In order to specifically address youth who are at risk for or who have already become victimized by traffickers in both the Family Services Division and the Public Safety Division of OAG, we were instrumental in leading the charge to create HOPE Court - a specialty court within the Family Division of the D.C. Superior Court.  Through our work in HOPE Court, we have seen firsthand the traumatic and long-lasting impact that a life of trafficking can have on a person.  There is a strong multi-disciplinary team that wraps around all HOPE court cases and we seek guidance from those who are first responders, and who themselves have been part of “the life.”  In addition to the support of service providers such as Courtney’s House and FAIR Girls, we rely on the legal support of partners such as Amara Legal Services and Rights4Girls. In doing so, we have heard the concerns that they have about this bill and are here today to lend our voice to the need to educate the community about the destructiveness of trafficking.

The Sex Trafficking of Children Prevention Amendment Act of 2014 was an important piece of legislation passed by this Council and approved by the Mayor which resulted in the immunity of prosecution for youth under the age of 18 for commercial sex related offenses.  This type of legislation is routinely referred to nationally as a Safe Harbor law.  Not only does this law take an important step in acknowledging that youth under the age of 18 should not be punished for engaging in commercial sex acts, it requires additional training, mandatory reporting and referral for services.  However, the bill before the Council today repeals §22-2701, which is where the Safe Harbor provisions for referral for services are codified.  This is extremely problematic for OAG. It is critical to have a referral for services provision remain in the law, particularly for the population aged 18-21, based on OAG’s experience with youth who are system-involved.  It is highly likely that a youth involved in trafficking under the age of 18 has a significant trauma history that might include sex abuse and until that underlying trauma is treated and addressed, the youth is at an increased risk for exposure to additional victimization.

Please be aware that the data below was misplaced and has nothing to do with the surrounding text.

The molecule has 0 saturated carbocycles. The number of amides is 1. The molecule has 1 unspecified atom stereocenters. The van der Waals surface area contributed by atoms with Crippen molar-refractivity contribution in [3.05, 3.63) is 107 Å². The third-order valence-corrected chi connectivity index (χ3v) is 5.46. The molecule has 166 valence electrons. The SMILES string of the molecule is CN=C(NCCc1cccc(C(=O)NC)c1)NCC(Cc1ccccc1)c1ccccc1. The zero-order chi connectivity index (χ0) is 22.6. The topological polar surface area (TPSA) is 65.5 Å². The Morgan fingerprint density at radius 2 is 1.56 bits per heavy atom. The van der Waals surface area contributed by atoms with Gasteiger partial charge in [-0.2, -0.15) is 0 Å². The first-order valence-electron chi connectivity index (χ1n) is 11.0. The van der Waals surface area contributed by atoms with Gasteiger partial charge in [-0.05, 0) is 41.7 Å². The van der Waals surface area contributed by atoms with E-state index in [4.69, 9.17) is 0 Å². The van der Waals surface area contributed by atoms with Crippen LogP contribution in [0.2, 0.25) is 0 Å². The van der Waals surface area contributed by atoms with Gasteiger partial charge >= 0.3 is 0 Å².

In addition, this bill repeals §22-2713(a) which, in part, addresses nuisance violations.  OAG believes that removing this tool from the statute hampers the government’s ability to address places where trafficking is occurring, particularly the trafficking of minors.  It is important to recognize that traffickers are savvy and will modify their business practices to continue to reap as much profit as possible.  And we must recognize that some of this profit comes at the expense of those under the age of 18.

The Office of the Attorney General appreciates the opportunity to testify today.  It’s important to note that in formulating our opinions on this bill, we sought input from various advocates, including those with differing perspectives, and we would like to specifically thank HIPS and Rights4Girls for meeting with us and sharing their perspectives. While OAG cannot support this bill as currently drafted, we stand ready to work with the Council, and all relevant stakeholders, to ensure our policies and laws are effective in protecting public safety and promoting the public interest, particularly for our youth.  I am happy to answer any questions that the members of the Committee may have.